Question of the Day: What About Church Mission During the Holidays?

I asked this question over the weekend:

Is there a way to keep congregations from congratulating themselves for their assorted Mission Projects – especially in the holiday season – when the giving is sometimes (often?) for themselves?

Several years ago, I delivered the gloves, socks, and mittens to our local shelter which had adorned our “Giving Tree” in the church parlor.  People had bedecked the tree with cute pink acrylic gloves and packages of Costco socks.  Not many fleece-lined men’s sizes really, but lots of children’s items.  When I got to the shelter and was guided to the Donations Room, I saw that it was already full.  “Yeah, the donations have far outpaced our need,” the volunteer shared.  “Most of these items were given last year. Too many people buy cheap, child-sized gloves and  socks without realizing that most of our residents are large adult men who need heavy-duty socks and gloves.”

Why don’t donors know this?  Because we haven’t asked.  We like to leap in to help without understanding exactly what is needed.

Several Advents ago, we decided to collect gift cards for those in need rather than buy them presents.  You know the usual drill:  notes on trees or bulletin boards say something like, “8 Year Old Girl.  Size Medium.  Likes Dolls.”  And then someone collects all the presents for The Needy Family and delivers them.  The problem with this begins with humiliation and ends with gifts that don’t fit the recipient – and not only in terms of  sizing.  Imagine that you are a parent that aches over the fact that you can’t afford to replace your child’s too-small shoes, and then strangers come in and Help You.  Yes, your daughter likes dolls, but she likes fashion dolls, not baby dolls – which is what has  been lovingly bought and wrapped for her because a kind church person imagined the dolls she might have liked long ago.

But this is not about what the kind church person wants.  This is about the people who have less than what they need.  This is not about congratulating ourselves on finding a deal on a woman’s sweater for A Needy Person that might not fit that woman’s body or style.

Yes, even homeless people get to have style.  Those who are struggling financially get to have dignity.

Sharing gift cards allows struggling parents to choose their own children’s gifts.  They know what their kids want and need. And then they get to bring those gifts home – whether home is a shelter, a small apartment, or a car.  (Note:  It’s important to use our brains when we give gift cards.  Chain restaurant gift cards might be appreciated.  A person living in a car would probably appreciate gas station cards.  Target and Grocery Store gift cards are always good.  Wii and Blockbuster cards are probably not so helpful if you live on the street.)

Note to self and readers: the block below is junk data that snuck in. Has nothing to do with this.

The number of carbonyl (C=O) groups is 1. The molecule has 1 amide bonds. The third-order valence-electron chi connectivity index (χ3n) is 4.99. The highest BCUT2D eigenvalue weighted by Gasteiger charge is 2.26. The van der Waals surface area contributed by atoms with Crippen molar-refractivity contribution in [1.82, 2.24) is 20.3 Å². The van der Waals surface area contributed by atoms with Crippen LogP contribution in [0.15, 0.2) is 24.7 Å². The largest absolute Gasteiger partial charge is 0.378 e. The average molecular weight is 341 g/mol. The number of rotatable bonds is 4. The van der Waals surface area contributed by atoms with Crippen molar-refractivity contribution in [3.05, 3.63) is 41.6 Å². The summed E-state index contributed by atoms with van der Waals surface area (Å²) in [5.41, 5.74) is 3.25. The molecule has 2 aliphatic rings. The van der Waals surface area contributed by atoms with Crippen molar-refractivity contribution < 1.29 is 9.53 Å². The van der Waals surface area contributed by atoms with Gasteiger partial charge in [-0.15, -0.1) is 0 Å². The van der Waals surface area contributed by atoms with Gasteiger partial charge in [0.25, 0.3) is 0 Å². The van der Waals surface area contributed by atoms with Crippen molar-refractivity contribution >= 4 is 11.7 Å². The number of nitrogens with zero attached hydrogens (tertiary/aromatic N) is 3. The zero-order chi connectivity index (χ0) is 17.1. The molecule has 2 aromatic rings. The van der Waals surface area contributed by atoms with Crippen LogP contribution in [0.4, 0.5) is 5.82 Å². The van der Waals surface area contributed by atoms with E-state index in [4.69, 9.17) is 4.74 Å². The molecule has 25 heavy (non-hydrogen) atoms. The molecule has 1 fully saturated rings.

This article says more about wanting to help people but not understanding how to do it well.
“Gift cards are impersonal!” we say, but most of us have impersonal relationships with The Needy.  We don’t personally know them, so why pretend we do?  Or better still:  Have a personal relationship with a poor person. Truly be friends.  Walk alongside them.  Make their poverty your own.  This would be the genuinely God-like way to spend Christmas.   It’s what God did.

4 responses to “Question of the Day: What About Church Mission During the Holidays?

  1. Pingback: Expecting the Word – Advent Three – Monday « No Longer "Not Your Grandfather's CPA"

  2. This puts a whole new spin on the “learning game” for a 3 year old girl that I just wrapped and left under the angel tree. I wonder how to do it better.

    I also struggle with the idea that my (highly affluent/over educated) church likes to throw money at things. Coffee hours kind of a pain? What if the vestry gave money to a fund to cover that (not sure how the money vestry gives gets the setting up/cleaning up done!). No one wants to play as a guest musician (we have highly skilled concert quality musicians)… Let’s hire some people.

    Gift cards are another way of throwing money and not engaging. How to find that middle ground?


  3. Hi Amanda – I agree that throwing money at a problem is not only easy; it’s impersonal. Gift cards are also impersonal gifts, but my point was that they allow parents and families to give personal gifts to each other. We might not be engaged with those who receive them when we give gift cards, but the gift cards give some semblance of power (the ability to purchase what they really want/need.)

    I believe – in terms of caring for our neighbors who are struggling financially – is to get to know them personally. Not easy when we live in affluent neighborhoods. But even in our affluent neighborhoods, there are people in need. They might be invisible to us. I think it’s all about the relationship.

    PS The 3 yr. old will surely love the gift.


  4. I once knew of a church whose deacon’s board stopped participating in a local Christmas For Needy Families effort because they were so incensed a few years ago that a Needy Child asked for a video game instead of more practical gifts like socks or books. When the pastor quietly pointed out that most of the children (if not all) in the church were probably going to to ask for (and likely get) the very same game for Christmas that year…it turned out to be a very long meeting.


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